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19 June 2019

Welsh government must block NHS privatisation or face workers' action

Beth Webster, nurse

Two Welsh health boards have announced plans to privatise their hospital pharmacies.

Betsi Cadwaladr and Cardiff and Vale health boards say they cannot afford to employ sufficient dispensers to maintain an adequate service. They predict that outsourcing outpatient services to a private, community pharmacy will improve inpatient pharmacy services by reducing workload.

This is yet another consequence of the Welsh Labour government repeatedly refusing to bail out health boards that are over-budget, and its demand on health boards to make cuts to break even. Health boards across Wales are 97.4 million in deficit.

The Welsh government stands by as poverty increases, contributing to the strain on the health service. It blames the Tories in Westminster, instead of joining with trade unions to demand more funds to meet rising need.


Public sector union Unison has condemned the proposed privatisation. It has used the example of Carillion's collapse to illustrate the dangers of NHS privatisation - that private companies will prioritise profit over patient need.

Unison stated it would be willing to work with health boards and the Welsh health secretary to jointly lobby Westminster.

Unfortunately that opposition has so far not been translated into a campaign to explain to union members how privatisation puts their job security, pay and terms and conditions at risk.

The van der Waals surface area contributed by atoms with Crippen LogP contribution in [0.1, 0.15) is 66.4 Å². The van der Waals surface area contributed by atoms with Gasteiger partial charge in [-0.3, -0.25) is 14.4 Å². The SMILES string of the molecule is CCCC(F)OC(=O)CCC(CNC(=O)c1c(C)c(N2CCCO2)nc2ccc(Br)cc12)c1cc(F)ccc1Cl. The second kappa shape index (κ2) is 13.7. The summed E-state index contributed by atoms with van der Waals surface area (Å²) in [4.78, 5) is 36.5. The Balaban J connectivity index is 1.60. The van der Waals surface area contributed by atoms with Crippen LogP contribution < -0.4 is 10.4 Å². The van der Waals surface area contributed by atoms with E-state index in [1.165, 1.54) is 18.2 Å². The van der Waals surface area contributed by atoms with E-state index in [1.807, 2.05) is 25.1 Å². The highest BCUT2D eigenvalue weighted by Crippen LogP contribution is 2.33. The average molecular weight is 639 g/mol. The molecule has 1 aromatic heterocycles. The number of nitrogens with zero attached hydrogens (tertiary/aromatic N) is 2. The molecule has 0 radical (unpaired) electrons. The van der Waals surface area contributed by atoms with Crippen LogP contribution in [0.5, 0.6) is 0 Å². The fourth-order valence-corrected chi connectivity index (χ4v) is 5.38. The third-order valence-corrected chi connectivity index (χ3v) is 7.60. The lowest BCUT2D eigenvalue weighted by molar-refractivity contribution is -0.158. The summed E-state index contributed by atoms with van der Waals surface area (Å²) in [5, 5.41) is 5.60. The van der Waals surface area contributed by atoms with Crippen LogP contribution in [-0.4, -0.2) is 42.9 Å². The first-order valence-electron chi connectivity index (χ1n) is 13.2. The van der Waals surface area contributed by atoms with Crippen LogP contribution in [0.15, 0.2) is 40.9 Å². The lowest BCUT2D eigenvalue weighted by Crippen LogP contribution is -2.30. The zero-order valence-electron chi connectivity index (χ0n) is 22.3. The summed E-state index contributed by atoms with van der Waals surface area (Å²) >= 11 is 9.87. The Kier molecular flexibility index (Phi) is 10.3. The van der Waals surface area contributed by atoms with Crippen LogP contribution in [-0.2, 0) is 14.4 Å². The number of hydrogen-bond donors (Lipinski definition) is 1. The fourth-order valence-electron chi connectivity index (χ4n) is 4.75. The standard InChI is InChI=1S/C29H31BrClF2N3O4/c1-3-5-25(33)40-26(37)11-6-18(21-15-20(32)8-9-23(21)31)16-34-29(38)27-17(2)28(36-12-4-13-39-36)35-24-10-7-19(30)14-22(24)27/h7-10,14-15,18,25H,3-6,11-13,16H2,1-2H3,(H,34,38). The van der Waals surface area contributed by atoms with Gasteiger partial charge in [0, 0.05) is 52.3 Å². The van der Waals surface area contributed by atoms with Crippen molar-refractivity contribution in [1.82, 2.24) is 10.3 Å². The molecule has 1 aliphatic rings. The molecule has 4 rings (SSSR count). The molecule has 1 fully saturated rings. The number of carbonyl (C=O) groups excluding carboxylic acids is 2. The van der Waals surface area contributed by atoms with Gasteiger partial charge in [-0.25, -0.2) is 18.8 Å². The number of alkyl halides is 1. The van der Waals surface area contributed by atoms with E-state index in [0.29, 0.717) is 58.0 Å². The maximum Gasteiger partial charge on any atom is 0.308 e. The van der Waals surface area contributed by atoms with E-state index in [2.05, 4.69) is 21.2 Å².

Private companies cut costs not primarily by making processes more efficient, but by increasing the exploitation of those who work for them.

Lloyds pharmacy workers took strike action in Ireland last year over the company's refusal to allow union recognition, and poor pay and conditions.

It is the job of unions to organise workers for a fightback, not to passively wait for workers to move into struggle without a lead.

Many health workers feel their unions have not put up a fight as conditions in the NHS have deteriorated over many years. This can create temporary doubts about whether it's possible to fight and win.

Domestic workers in Unison at Princess Alexandra Hospital in Harlow stopped their jobs being outsourced when they threatened a six-day strike, showing how effective workers' action against NHS privatisation can be with the support of their unions.

Unions should build campaigns with pharmacy workers and link them with other campaigns against attacks on the NHS, such as the hospital downgrades in West Wales. A public campaign opposing privatisation would have massive resonance with NHS staff and the public.

And it would build the basis for the workers' action needed to save the NHS.